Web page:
■"Muographic Investigation of Ancient Burial Mounds in Tokai" Project in 2023 Closing Ceremony (March 17)

 As part of the project activities aimed at utilizing cosmic ray muons to see through the Funatsuka Ancient Burial Mounds No. 2, a muon detector, which has been collaboratively developed with 25 elementary, junior high, and high school students since October last year, completed its construction. A closing ceremony was held to commemorate this achievement. Nineteen participants attended the ceremony, where Tokai Village Mayor Yamada presented the children with certificates of completion at the Tokai Village Museum.

 Following the closing ceremony, Dr. Yutaka Tanaka from Ibaraki University provided insights into how the shape of ancient burial mounds evolved during the three major periods of the Kofun period (Early Period, Middle Period, and Late Period). Using survey maps, the children determined the period to which the shape of Funatsuka Ancient Burial Mounds No. 2, slated for muon perspective, belongs. Under the guidance of Dr. Yoshiaki Fujii from J-PARC, the completed muon detector was put into operation. The children observed cosmic rays penetrating the Tokai Village Museum, marking the conclusion of all activities for this year.

 The detector, affectionately named "Detector for History and Future " through a voting process, will be installed in Funatsuka Ancient Burial Mounds No. 2 next fiscal year, marking the beginning of seeing through the tomb.


■The 13th Koshien of Science National Competition (March 15-17, Tsukuba)

 The Koshien of Science National Competition, in which high school students from representative schools in each prefecture compete in the proficiency of science, took place over three days from March 15th to 17th at the Tsukuba International Congress Center and Tsukuba Capio.

 This year marked the 13th edition of the competition, returning as a regular event at the first time in four years. As a large audience looked on, participating students tackled their experiments while adapting to unexpected challenges. The conclusion of each competition session was met with resounding applause.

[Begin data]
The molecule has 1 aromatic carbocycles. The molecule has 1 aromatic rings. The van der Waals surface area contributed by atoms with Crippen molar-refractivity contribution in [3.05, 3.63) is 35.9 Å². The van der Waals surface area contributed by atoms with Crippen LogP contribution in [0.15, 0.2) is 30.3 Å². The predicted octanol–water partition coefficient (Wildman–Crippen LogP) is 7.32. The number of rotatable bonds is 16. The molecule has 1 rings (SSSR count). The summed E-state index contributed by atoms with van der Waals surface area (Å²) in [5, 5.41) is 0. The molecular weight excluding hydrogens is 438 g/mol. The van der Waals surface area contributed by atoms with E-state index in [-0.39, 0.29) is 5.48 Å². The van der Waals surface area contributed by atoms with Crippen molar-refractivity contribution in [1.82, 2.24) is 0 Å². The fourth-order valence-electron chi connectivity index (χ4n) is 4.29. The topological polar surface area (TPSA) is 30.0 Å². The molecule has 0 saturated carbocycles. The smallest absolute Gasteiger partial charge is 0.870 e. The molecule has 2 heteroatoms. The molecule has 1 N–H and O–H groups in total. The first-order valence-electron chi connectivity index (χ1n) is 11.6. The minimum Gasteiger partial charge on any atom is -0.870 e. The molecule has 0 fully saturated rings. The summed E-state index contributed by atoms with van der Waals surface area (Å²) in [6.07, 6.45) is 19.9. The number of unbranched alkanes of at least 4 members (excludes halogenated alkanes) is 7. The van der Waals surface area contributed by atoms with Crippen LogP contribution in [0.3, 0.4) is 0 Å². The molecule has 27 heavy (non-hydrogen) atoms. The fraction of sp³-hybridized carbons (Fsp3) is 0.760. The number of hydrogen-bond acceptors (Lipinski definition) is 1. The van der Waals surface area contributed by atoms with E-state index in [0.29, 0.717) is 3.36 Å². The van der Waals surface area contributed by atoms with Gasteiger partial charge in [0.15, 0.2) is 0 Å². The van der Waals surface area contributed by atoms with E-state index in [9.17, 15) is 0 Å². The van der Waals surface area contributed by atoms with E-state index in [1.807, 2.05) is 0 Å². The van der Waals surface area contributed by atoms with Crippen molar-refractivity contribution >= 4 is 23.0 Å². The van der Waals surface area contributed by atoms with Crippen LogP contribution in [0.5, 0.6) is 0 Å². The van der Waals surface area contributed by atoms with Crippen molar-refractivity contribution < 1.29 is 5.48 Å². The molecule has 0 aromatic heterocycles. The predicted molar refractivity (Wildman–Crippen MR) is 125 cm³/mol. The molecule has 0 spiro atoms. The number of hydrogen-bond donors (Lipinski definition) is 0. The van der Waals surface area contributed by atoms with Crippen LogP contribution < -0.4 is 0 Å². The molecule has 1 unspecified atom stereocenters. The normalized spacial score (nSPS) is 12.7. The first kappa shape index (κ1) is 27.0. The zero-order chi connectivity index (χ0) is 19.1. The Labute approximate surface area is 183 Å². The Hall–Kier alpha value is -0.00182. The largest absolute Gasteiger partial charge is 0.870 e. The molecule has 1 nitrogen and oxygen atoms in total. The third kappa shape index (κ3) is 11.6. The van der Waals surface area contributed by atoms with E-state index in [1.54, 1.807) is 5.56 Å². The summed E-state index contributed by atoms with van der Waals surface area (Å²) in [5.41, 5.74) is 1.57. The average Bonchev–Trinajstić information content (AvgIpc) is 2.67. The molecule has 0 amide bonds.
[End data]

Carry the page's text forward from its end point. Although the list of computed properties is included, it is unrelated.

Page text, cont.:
On the final day, March 17th, following the awards ceremony, 194 high school students visited the exhibition booth set up by the J-PARC Center. There, they received explanations about the J-PARC accelerator and experiments conducted using J-PARC from Dr. Susumu Igarashi and Dr. Kazami Yamamoto of the Accelerator Division, Dr. Mifuyu Ukai of the Particle and Nuclear Physics Division, Dr. Takeshi Yamamoto of JAEA's Advanced Science Research Center, as well as two students engaged in hadron experiments: Kengo Ebata, a first-year doctoral student at Kyoto University, and Ryo Imamoto, a first-year master's student at Tohoku University.

 The J-PARC booth was a great success through the event, with high school students showing keen interest in the diverse fields of physics explored at J-PARC, ranging from condensed matter to elementary particle nuclei. They attentively listened to explanations from researchers and university students of their generation, posing numerous questions about research topics and career paths, including inquiries about pursuing a career in research.


■Director Gives a Lecture at Ochiai Elementary School in Maniwa City, Okayama Prefecture (March 8)

 Takashi Kobayashi, the Director of J-PARC, visited Ochiai Elementary School in Maniwa City, the school he attended in his youth, to deliver a lecture titled "Secrets of the Big Universe, Secrets of the Microscopic World, and Accelerators."

Twenty fifth-grade students participated in the interactive session, which included quizzes on topics such as the scale of the universe, the microscopic world, and research conducted at J-PARC, resulting in an enjoyable and educational experience.


■J-PARC Sanpomichi ㊹ -Someiyoshino and J-PARC-sanpo-michi


Someiyoshino is used to predict the blooming of cherry blossoms. Someiyoshino cannot reproduce, so the only way to increase their numbers is through grafting or cuttings. All Someiyoshino in Japan are clones made from the same genes. When external conditions such as temperature align, every flower blooms and sets the standard for flowering.

It is said that the scattering of Someiyoshino petals is particularly beautiful. The spectacle, especially when a strong wind causes a profusion of petals to fly in the same direction, evokes the flow of particles at J-PARC. J-PARC accelerates an enormous number of protons to create a vast array of particles including neutrons, K mesons, muons, and neutrinos, aiming to delve into the origins of the universe, matter, and life. However, the staff members involved in creating, accelerating, and analyzing particles are individualities with each trait far from clones.

January has gone, February has fled, and March is on its way out. The staff members transferring to J-PARC in April likely won't have room in their minds for indulging in cherry blossom viewing sentiments as they compile their past activities and prepare handover documents.  From April onwards, the incoming J-PARC staff will bring fresh perspectives, aiming to operate this massive experimental facility safely, enhance its performance, and generate new research outcomes. Likewise, it is hoped that those departing from here will be able to fully utilize the skills and qualities they've developed at J-PARC in their new environments.